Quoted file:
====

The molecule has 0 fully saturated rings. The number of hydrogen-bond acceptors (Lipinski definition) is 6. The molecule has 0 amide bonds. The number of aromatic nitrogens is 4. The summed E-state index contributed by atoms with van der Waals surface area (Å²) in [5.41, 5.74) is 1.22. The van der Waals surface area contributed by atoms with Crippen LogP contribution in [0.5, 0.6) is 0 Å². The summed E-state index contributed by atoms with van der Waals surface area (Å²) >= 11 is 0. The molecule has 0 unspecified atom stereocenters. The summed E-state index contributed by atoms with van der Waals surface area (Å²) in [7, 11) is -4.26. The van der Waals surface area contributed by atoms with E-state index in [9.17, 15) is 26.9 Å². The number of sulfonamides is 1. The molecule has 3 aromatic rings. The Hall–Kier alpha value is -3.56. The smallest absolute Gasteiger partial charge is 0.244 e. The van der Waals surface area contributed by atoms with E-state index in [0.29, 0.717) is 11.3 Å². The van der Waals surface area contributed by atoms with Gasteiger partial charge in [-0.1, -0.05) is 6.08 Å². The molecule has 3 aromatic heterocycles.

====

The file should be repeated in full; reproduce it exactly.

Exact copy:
The molecule has 0 fully saturated rings. The number of hydrogen-bond acceptors (Lipinski definition) is 6. The molecule has 0 amide bonds. The number of aromatic nitrogens is 4. The summed E-state index contributed by atoms with van der Waals surface area (Å²) in [5.41, 5.74) is 1.22. The van der Waals surface area contributed by atoms with Crippen LogP contribution in [0.5, 0.6) is 0 Å². The summed E-state index contributed by atoms with van der Waals surface area (Å²) >= 11 is 0. The molecule has 0 unspecified atom stereocenters. The summed E-state index contributed by atoms with van der Waals surface area (Å²) in [7, 11) is -4.26. The van der Waals surface area contributed by atoms with E-state index in [9.17, 15) is 26.9 Å². The number of sulfonamides is 1. The molecule has 3 aromatic rings. The Hall–Kier alpha value is -3.56. The smallest absolute Gasteiger partial charge is 0.244 e. The van der Waals surface area contributed by atoms with E-state index in [0.29, 0.717) is 11.3 Å². The van der Waals surface area contributed by atoms with Gasteiger partial charge in [-0.1, -0.05) is 6.08 Å². The molecule has 3 aromatic heterocycles.